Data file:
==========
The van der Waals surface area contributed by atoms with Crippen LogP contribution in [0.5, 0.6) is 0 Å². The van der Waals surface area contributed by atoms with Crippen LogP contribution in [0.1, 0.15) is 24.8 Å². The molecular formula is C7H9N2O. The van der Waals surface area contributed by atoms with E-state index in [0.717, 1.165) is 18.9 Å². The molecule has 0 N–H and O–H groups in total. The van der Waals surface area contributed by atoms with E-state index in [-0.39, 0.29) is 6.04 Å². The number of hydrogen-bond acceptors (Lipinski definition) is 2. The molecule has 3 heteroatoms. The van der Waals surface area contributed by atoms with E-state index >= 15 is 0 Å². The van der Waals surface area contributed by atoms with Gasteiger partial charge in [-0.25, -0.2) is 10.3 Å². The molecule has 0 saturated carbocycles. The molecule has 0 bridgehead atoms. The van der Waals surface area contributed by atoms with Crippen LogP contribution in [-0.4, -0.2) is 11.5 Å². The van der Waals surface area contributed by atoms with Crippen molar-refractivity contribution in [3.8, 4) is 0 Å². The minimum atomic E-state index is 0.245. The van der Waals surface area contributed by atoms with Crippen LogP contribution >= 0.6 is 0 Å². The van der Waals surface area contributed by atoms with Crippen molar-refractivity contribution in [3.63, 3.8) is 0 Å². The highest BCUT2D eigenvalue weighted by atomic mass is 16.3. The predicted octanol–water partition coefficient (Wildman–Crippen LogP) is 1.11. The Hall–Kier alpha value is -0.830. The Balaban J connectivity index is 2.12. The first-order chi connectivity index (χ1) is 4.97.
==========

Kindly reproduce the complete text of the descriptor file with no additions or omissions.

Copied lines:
The van der Waals surface area contributed by atoms with Crippen LogP contribution in [0.5, 0.6) is 0 Å². The van der Waals surface area contributed by atoms with Crippen LogP contribution in [0.1, 0.15) is 24.8 Å². The molecular formula is C7H9N2O. The van der Waals surface area contributed by atoms with E-state index in [0.717, 1.165) is 18.9 Å². The molecule has 0 N–H and O–H groups in total. The van der Waals surface area contributed by atoms with E-state index in [-0.39, 0.29) is 6.04 Å². The number of hydrogen-bond acceptors (Lipinski definition) is 2. The molecule has 3 heteroatoms. The van der Waals surface area contributed by atoms with E-state index >= 15 is 0 Å². The van der Waals surface area contributed by atoms with Gasteiger partial charge in [-0.25, -0.2) is 10.3 Å². The molecule has 0 saturated carbocycles. The molecule has 0 bridgehead atoms. The van der Waals surface area contributed by atoms with Crippen LogP contribution in [-0.4, -0.2) is 11.5 Å². The van der Waals surface area contributed by atoms with Crippen molar-refractivity contribution in [3.8, 4) is 0 Å². The minimum atomic E-state index is 0.245. The van der Waals surface area contributed by atoms with Crippen LogP contribution >= 0.6 is 0 Å². The van der Waals surface area contributed by atoms with Crippen molar-refractivity contribution in [3.63, 3.8) is 0 Å². The highest BCUT2D eigenvalue weighted by atomic mass is 16.3. The predicted octanol–water partition coefficient (Wildman–Crippen LogP) is 1.11. The Hall–Kier alpha value is -0.830. The Balaban J connectivity index is 2.12. The first-order chi connectivity index (χ1) is 4.97.